Beyond the Lyrical “I”: Using Documentary Research in Poems Exploring Political & Social Issues
This workshop is part of Social Justice Week.
Poetry that engages our social as well as personal sensibilities often utilizes documentary material. In this workshop, we will focus on moving beyond personal experience and into material that involves historical, socio-political, or other research, without sacrificing personal involvement and feeling. You needn't have written this kind of poetry before. But you will be encouraged to explore and utilize documentary material in new work during the week, and to pursue research online or in the Provincetown Library, to which we will make a brief field trip after the first session. All classes will include discussion of published poems and suggestions about how to move beyond the lyrical "I." But the primary focus will be on your own work, either new poems or poems (or sections of poems) on which you're already working.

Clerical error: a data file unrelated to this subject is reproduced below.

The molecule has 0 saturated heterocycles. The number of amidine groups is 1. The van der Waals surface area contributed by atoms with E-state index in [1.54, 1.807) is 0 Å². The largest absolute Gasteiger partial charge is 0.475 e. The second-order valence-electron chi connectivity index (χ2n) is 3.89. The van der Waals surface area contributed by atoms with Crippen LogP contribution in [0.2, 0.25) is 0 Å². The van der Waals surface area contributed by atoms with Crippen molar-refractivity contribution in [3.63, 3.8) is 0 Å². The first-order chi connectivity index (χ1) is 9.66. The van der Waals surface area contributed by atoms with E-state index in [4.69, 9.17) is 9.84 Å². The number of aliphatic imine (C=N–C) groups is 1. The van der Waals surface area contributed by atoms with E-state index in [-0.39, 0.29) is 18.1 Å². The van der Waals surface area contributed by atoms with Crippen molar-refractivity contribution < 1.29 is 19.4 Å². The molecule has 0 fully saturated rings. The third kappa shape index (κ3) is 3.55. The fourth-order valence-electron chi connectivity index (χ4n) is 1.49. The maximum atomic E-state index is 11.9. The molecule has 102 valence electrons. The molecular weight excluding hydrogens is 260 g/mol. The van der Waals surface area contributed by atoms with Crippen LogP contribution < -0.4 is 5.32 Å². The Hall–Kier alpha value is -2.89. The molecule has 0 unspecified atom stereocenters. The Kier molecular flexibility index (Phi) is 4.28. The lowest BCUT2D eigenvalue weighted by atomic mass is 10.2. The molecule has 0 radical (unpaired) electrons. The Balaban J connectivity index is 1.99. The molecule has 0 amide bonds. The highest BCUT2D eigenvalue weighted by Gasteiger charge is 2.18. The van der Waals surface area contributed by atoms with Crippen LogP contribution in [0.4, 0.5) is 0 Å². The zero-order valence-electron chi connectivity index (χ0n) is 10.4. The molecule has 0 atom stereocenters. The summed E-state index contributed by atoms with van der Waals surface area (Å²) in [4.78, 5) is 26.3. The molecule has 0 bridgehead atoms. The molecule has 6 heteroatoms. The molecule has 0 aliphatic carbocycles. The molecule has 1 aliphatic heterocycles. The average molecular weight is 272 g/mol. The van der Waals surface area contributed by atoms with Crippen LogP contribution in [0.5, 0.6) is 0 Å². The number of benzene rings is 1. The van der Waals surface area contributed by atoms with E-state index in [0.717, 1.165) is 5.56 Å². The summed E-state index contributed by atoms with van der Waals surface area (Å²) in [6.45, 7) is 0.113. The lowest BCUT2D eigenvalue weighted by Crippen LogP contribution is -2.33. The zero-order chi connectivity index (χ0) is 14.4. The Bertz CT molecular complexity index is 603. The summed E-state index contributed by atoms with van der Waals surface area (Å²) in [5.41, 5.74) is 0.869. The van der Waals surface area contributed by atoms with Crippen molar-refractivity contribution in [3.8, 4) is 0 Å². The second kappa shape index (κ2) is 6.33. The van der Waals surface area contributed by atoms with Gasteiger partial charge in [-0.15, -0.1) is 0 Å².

Martha Collins' most recent books of poems are Night Unto Night (2018) and Admit One: An American Scrapbook (2016). Collins has also published four volumes of co-translated Vietnamese poetry, and has won numerous awards for her work. Founder of the creative writing program at UMass-Boston, she served as Pauline Delaney Professor of Creative Writing at Oberlin College for ten years. Her tenth book of poems, Because What Else Could I Do, is forthcoming from Pittsburgh in Fall 2019.